Tyson Foods announced Friday (May 10) an expansion to its Fresh Meats division, with plans to build a $300 million plant in Salt Lake City, Utah, for case-ready meat. The company has similar facilities in Sherman, Texas, Council Bluffs, Iowa, and Goodlettsville, Tenn.
A case-ready plant is a meat-cutting, portioning and packing operation that simulates what goes on behind the traditional butcher shop at a much larger scale. Large cuts of beef and pork are cut up, packaged and sent directly to retailers like Walmart who put the items in the meat case.
Tyson Foods said the westward expansion will help the company better serve its customers in that part of the country. The plant is expected to employ up to 800 workers. That number will ramp up to 1,200 within the first three years of operation. Tyson Foods said there are still some details to work through but the facility is expected to come online as early as 2021.
“More than ever before, when it comes to the meat section retailers are looking for solutions and today’s shoppers are looking for convenience. We’ve seen a growing demand for consumer-ready meat, pre-packaged and available to pick up and go,” said Nate Hodne, senior vice president of Value Added and Case Ready Beef & Pork at Tyson Foods.
This new plant will help to support the growing demand, he added.
“We’re excited about building a new food plant in Utah and appreciate the state’s support and the exceptional people we’ve met,” Hodne said. “We believe Utah is a great location because of the availability of labor and property and the access to highways and rail. Once built, the new facility will help us meet the growing demand for case-ready meat in the western U.S.”
Within the first decade, the facility is expected to generate an estimated economic benefit of more than $1 billion through construction, salaries, sales taxes and other investments. The Utah Governor’s Office of Economic Development (GOED) said the new plant will also add an estimated $27 million in new state tax revenue over the next 10 years.
“We are pleased that Tyson Foods, a Fortune 100 Company, has selected Utah to build its newest facility,” Val Hale, executive director of GOED, said in a statement. “This well-known company has a long history and great reputation. It will allow them to have better distribution and access to the western states.”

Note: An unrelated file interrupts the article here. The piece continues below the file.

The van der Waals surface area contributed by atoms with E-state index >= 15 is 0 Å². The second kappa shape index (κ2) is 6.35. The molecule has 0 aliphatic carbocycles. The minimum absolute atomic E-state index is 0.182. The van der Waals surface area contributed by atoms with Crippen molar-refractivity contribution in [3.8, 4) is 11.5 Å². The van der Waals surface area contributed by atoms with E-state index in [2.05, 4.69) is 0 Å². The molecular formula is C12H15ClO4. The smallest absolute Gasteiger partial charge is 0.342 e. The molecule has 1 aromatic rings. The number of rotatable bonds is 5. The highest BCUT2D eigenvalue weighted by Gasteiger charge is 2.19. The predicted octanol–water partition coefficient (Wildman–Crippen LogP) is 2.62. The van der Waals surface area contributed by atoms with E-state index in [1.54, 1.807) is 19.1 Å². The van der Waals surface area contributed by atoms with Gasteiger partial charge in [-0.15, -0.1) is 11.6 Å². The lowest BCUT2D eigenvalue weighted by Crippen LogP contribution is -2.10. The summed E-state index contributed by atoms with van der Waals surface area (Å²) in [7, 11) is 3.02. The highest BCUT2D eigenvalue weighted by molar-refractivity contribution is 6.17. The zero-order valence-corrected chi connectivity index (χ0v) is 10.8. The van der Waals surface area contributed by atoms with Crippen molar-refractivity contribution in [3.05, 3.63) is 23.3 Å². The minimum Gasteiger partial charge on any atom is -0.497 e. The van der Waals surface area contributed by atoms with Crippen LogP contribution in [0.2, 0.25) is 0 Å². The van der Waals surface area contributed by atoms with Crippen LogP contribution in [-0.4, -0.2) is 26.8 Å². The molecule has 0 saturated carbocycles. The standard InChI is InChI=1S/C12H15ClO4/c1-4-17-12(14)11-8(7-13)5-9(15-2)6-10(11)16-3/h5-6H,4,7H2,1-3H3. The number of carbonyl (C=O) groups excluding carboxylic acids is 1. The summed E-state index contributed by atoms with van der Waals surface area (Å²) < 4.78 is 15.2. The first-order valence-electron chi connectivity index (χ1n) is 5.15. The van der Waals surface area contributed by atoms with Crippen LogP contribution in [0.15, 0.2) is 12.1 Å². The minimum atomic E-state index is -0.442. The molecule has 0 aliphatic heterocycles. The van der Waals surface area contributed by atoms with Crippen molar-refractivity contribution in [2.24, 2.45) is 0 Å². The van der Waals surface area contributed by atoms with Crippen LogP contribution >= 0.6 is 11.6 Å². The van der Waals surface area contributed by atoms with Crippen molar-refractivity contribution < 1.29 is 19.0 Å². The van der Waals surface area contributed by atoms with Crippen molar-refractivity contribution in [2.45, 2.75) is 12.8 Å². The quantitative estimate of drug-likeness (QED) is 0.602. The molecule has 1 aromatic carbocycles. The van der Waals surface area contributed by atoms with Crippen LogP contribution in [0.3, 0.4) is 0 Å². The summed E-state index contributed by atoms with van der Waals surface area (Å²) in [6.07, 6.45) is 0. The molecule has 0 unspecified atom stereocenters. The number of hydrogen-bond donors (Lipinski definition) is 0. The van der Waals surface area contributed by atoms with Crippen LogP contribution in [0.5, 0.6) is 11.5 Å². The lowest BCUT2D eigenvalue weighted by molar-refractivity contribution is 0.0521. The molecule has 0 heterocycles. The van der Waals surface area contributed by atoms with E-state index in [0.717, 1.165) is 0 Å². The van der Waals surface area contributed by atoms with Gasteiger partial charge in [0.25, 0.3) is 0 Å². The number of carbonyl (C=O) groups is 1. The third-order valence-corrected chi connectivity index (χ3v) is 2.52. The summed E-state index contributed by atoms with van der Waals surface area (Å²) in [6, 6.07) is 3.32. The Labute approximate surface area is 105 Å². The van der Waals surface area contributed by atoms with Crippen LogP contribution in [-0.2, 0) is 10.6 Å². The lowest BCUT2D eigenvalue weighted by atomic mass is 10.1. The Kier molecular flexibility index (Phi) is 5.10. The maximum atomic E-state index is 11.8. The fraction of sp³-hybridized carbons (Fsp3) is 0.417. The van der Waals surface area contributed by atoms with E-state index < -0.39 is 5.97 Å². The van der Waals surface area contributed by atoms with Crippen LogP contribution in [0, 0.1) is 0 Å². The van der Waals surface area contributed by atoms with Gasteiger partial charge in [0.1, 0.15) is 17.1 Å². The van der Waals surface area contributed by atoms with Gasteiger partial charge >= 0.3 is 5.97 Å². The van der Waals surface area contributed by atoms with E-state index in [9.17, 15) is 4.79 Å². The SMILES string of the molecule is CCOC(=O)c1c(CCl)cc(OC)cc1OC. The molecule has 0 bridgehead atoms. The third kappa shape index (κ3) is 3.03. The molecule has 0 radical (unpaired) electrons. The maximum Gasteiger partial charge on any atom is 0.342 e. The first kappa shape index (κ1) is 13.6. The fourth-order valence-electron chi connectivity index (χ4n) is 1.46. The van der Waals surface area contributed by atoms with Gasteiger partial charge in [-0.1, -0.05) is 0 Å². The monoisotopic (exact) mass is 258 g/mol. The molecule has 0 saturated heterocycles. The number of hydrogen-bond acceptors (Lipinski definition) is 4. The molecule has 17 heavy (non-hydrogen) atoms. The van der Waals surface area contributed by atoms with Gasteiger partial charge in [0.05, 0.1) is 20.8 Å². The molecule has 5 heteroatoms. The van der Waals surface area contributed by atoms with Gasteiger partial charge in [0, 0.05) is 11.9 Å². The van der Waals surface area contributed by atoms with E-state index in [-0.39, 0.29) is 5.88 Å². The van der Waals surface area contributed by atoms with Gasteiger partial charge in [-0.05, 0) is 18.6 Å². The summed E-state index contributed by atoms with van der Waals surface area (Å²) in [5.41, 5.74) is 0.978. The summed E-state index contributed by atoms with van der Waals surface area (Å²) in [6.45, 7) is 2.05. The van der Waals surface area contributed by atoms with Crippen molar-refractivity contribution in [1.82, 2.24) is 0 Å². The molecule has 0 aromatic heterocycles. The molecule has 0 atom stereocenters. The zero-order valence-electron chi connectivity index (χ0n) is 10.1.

Hale said Tyson Foods representatives have assessed several potential plant sites in the Salt Lake City area and are collaborating with local officials at one of the locations to confirm all needed infrastructure and other support will be available. Once the remaining questions are answered, more information will be shared.
Tyson Foods will scoop up plenty of tax incentives related to the new facility. Hale said state tax incentives for the project are based on 500 of the expected high-paying jobs. The total wages in aggregate for each position used to determine incentives must exceed 110% of the average county wage. Projected new state wages over the life of the agreement may be up to $202.63 million. Projected new state tax revenues, as a result of corporate, payroll and sales tax are estimated to be $27.79 million.
Tyson Fresh Meats may earn up to 20% of the new state taxes it will pay over the 10-year life of the agreement in the form of a post-performance Economic Development Finance (EDIF) tax credit rebate.
Hale said the GOED Board of Directors approved an EDIF post-performance tax credit not to exceed $5.25 million and a post-performance Industrial Assistance Fund economic opportunity for the last-mile infrastructure of $300,000, representing 20% of the estimated $27.79 million of new state revenue, which may be earned over 10 years. Each year Tyson Foods meets the criteria in its contract with the state, the company will earn a portion of the total tax credit rebate.
Tyson Foods is the largest meat packer in the U.S. with roughly 28% of the market share for beef and 10% of the market share in pork, behind Smithfield and Hormel. Beef continues to be big business for Tyson Foods. The segment comprised 37.8% of the company’s total revenue through the first half of the fiscal year, which started Oct. 1. The beef segment also comprised 32% of the company’s total operating income in the same period. Tyson Foods’ outlook for beef in the back half of the fiscal year is solid, projecting a 7% operating margin, one of the highest in the industry.
Tyson Foods shares (NYSE: TSN) dropped slightly in the early minutes of trading on Friday. Shares opened at $77.69, down 25 cents. For the past 52-weeks Tyson shares have traded between $78.15 and $49.77.